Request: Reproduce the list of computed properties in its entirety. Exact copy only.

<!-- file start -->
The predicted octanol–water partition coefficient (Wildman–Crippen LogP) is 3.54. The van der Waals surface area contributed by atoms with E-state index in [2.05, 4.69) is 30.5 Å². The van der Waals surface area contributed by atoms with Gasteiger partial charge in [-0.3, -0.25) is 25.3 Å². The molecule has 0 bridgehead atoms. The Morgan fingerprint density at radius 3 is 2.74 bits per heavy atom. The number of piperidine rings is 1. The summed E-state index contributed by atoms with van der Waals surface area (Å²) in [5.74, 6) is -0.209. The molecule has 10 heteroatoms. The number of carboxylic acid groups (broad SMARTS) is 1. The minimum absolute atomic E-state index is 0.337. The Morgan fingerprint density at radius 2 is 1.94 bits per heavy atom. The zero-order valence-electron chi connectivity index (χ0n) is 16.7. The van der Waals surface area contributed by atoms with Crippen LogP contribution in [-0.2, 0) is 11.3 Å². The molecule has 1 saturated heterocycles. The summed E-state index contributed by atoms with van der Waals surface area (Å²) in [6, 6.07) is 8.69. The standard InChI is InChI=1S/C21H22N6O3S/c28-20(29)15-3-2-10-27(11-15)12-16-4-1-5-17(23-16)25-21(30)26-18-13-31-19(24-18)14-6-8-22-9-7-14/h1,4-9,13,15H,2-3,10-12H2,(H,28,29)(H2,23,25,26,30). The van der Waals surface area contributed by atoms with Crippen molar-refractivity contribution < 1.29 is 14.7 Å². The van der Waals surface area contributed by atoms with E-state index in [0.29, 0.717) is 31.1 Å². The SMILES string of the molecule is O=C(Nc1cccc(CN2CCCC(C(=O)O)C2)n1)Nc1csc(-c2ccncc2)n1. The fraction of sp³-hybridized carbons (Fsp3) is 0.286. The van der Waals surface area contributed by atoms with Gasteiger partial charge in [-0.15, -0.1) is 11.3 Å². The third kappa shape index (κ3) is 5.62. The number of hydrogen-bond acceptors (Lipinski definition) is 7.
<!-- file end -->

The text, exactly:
The predicted octanol–water partition coefficient (Wildman–Crippen LogP) is 3.54. The van der Waals surface area contributed by atoms with E-state index in [2.05, 4.69) is 30.5 Å². The van der Waals surface area contributed by atoms with Gasteiger partial charge in [-0.3, -0.25) is 25.3 Å². The molecule has 0 bridgehead atoms. The Morgan fingerprint density at radius 3 is 2.74 bits per heavy atom. The number of piperidine rings is 1. The summed E-state index contributed by atoms with van der Waals surface area (Å²) in [5.74, 6) is -0.209. The molecule has 10 heteroatoms. The number of carboxylic acid groups (broad SMARTS) is 1. The minimum absolute atomic E-state index is 0.337. The Morgan fingerprint density at radius 2 is 1.94 bits per heavy atom. The zero-order valence-electron chi connectivity index (χ0n) is 16.7. The van der Waals surface area contributed by atoms with Crippen LogP contribution in [-0.2, 0) is 11.3 Å². The molecule has 1 saturated heterocycles. The summed E-state index contributed by atoms with van der Waals surface area (Å²) in [6, 6.07) is 8.69. The standard InChI is InChI=1S/C21H22N6O3S/c28-20(29)15-3-2-10-27(11-15)12-16-4-1-5-17(23-16)25-21(30)26-18-13-31-19(24-18)14-6-8-22-9-7-14/h1,4-9,13,15H,2-3,10-12H2,(H,28,29)(H2,23,25,26,30). The van der Waals surface area contributed by atoms with Crippen molar-refractivity contribution < 1.29 is 14.7 Å². The van der Waals surface area contributed by atoms with E-state index in [0.29, 0.717) is 31.1 Å². The SMILES string of the molecule is O=C(Nc1cccc(CN2CCCC(C(=O)O)C2)n1)Nc1csc(-c2ccncc2)n1. The fraction of sp³-hybridized carbons (Fsp3) is 0.286. The van der Waals surface area contributed by atoms with Gasteiger partial charge in [-0.15, -0.1) is 11.3 Å². The third kappa shape index (κ3) is 5.62. The number of hydrogen-bond acceptors (Lipinski definition) is 7.